It’s hard to believe Google’s still only a teenager. It’s look has come a long way over the past 17 years, as has the range of products and services it offers. And it’s power, let’s not forget it’s enormous, culture-shaping power. From search to photo storage, mapping to self-driving cars and even plans to get remote areas online with high-altitude balloons, there are few areas of the digital world Google doesn’t have a hand in.
It’s all pretty amazing for a company that makes the bulk of its (rather substantial) income from advertising. Like any company that’s so public-facing, once in a while it needs a makeover. Wednesday saw Google unveil its new look via a Google Doodle and its blog. The update includes a refreshed logo that takes the flat, simple “material design” style that’s come to characterise its mobile operating system, Android, a new G for smaller devices like mobile phones and other animated bits and bobs.
So why now? “Once upon a time, Google was one destination that you reached from one device: a desktop PC. These days, people interact with Google products across many different platforms, apps and devices—sometimes all in a single day,” the company says in its blog post. “You expect Google to help you whenever and wherever you need it, whether it’s on your mobile phone, TV, watch, the dashboard in your car, and yes, even a desktop!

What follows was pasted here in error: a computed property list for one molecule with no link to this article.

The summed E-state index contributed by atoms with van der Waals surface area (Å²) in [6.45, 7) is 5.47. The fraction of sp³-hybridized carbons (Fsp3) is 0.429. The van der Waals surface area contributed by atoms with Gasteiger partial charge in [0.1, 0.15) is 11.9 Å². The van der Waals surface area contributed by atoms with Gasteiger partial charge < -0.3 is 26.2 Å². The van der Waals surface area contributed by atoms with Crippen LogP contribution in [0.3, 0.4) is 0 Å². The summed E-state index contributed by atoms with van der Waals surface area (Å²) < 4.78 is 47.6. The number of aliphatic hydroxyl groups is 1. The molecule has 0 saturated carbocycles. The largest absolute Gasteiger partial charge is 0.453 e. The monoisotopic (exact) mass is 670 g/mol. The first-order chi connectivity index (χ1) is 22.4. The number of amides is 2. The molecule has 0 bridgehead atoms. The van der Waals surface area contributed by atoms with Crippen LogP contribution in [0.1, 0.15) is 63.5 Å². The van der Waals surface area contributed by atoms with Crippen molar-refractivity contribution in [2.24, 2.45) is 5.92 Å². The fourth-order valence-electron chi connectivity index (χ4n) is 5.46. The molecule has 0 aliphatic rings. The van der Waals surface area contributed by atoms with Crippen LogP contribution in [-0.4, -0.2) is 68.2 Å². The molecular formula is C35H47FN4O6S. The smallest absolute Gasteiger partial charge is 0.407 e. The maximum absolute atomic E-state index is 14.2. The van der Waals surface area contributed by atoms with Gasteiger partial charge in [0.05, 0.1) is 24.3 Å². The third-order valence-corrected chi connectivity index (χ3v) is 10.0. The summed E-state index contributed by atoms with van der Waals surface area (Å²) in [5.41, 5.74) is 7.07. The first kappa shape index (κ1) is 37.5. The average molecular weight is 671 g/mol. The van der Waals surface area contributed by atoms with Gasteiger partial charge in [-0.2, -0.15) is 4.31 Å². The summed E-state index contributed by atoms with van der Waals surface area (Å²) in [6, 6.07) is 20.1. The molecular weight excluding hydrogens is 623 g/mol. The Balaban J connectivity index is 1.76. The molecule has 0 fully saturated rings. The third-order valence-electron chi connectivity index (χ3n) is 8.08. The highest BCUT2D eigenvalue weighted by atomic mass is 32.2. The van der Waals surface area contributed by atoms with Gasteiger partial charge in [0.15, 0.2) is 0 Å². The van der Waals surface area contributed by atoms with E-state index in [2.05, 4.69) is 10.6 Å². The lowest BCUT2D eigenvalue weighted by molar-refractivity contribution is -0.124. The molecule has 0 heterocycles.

“Today we’re introducing a new logo and identity family that reflects this reality and shows you when the Google magic is working for you, even on the tiniest screens. As you’ll see, we’ve taken the Google logo and branding, which were originally built for a single desktop browser page, and updated them for a world of seamless computing across an endless number of devices and different kinds of inputs (such as tap, type and talk).”
Gone is the lowercase blue “g” icon the company previously used when quarters were cramped in favour of the new capital “G” that uses the same four colours of the full-sized logo. If you’re a type or logo fanatic and want to know more about the design decisions that went into the facelift there’s a pretty exhaustive blog post about it here.
Now if only the company would stop mucking about with trivial matters like its corporate identity and get back to important things… like jetpacks.